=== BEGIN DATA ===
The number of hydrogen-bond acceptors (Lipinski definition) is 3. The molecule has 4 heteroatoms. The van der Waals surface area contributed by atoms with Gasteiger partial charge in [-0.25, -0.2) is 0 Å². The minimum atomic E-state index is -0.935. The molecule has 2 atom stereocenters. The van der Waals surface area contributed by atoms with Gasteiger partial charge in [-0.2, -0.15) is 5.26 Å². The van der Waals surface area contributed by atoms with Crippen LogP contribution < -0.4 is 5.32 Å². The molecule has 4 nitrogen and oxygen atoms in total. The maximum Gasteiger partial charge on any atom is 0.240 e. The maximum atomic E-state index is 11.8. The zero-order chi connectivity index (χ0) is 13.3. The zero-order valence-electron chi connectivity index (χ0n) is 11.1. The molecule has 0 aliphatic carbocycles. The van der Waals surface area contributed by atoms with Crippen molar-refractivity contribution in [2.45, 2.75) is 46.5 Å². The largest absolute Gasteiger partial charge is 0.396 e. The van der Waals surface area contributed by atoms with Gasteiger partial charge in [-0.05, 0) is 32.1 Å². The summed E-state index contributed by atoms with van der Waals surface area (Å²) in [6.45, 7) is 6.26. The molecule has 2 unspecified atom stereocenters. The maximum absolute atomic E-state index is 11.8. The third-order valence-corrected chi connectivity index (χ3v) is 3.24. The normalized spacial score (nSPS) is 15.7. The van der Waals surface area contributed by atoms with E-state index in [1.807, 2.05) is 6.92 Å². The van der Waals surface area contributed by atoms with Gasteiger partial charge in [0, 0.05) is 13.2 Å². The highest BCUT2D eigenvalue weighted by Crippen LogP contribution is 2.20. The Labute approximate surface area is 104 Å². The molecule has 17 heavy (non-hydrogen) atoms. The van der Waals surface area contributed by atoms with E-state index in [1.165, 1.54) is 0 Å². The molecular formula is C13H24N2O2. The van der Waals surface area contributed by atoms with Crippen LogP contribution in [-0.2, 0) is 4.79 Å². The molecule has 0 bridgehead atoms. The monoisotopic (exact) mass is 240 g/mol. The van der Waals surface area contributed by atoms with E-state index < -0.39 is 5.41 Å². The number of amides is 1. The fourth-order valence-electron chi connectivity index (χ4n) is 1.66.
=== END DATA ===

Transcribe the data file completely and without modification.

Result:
The number of hydrogen-bond acceptors (Lipinski definition) is 3. The molecule has 4 heteroatoms. The van der Waals surface area contributed by atoms with Gasteiger partial charge in [-0.25, -0.2) is 0 Å². The minimum atomic E-state index is -0.935. The molecule has 2 atom stereocenters. The van der Waals surface area contributed by atoms with Gasteiger partial charge in [-0.2, -0.15) is 5.26 Å². The van der Waals surface area contributed by atoms with Crippen LogP contribution < -0.4 is 5.32 Å². The molecule has 4 nitrogen and oxygen atoms in total. The maximum Gasteiger partial charge on any atom is 0.240 e. The maximum atomic E-state index is 11.8. The zero-order chi connectivity index (χ0) is 13.3. The zero-order valence-electron chi connectivity index (χ0n) is 11.1. The molecule has 0 aliphatic carbocycles. The van der Waals surface area contributed by atoms with Crippen molar-refractivity contribution in [2.45, 2.75) is 46.5 Å². The largest absolute Gasteiger partial charge is 0.396 e. The van der Waals surface area contributed by atoms with Gasteiger partial charge in [-0.05, 0) is 32.1 Å². The summed E-state index contributed by atoms with van der Waals surface area (Å²) in [6.45, 7) is 6.26. The molecule has 2 unspecified atom stereocenters. The maximum absolute atomic E-state index is 11.8. The third-order valence-corrected chi connectivity index (χ3v) is 3.24. The normalized spacial score (nSPS) is 15.7. The van der Waals surface area contributed by atoms with E-state index in [1.807, 2.05) is 6.92 Å². The van der Waals surface area contributed by atoms with Gasteiger partial charge in [0, 0.05) is 13.2 Å². The highest BCUT2D eigenvalue weighted by Crippen LogP contribution is 2.20. The Labute approximate surface area is 104 Å². The molecule has 17 heavy (non-hydrogen) atoms. The van der Waals surface area contributed by atoms with E-state index in [1.165, 1.54) is 0 Å². The molecular formula is C13H24N2O2. The van der Waals surface area contributed by atoms with Crippen LogP contribution in [-0.2, 0) is 4.79 Å². The molecule has 0 bridgehead atoms. The monoisotopic (exact) mass is 240 g/mol. The van der Waals surface area contributed by atoms with E-state index < -0.39 is 5.41 Å². The number of amides is 1. The fourth-order valence-electron chi connectivity index (χ4n) is 1.66.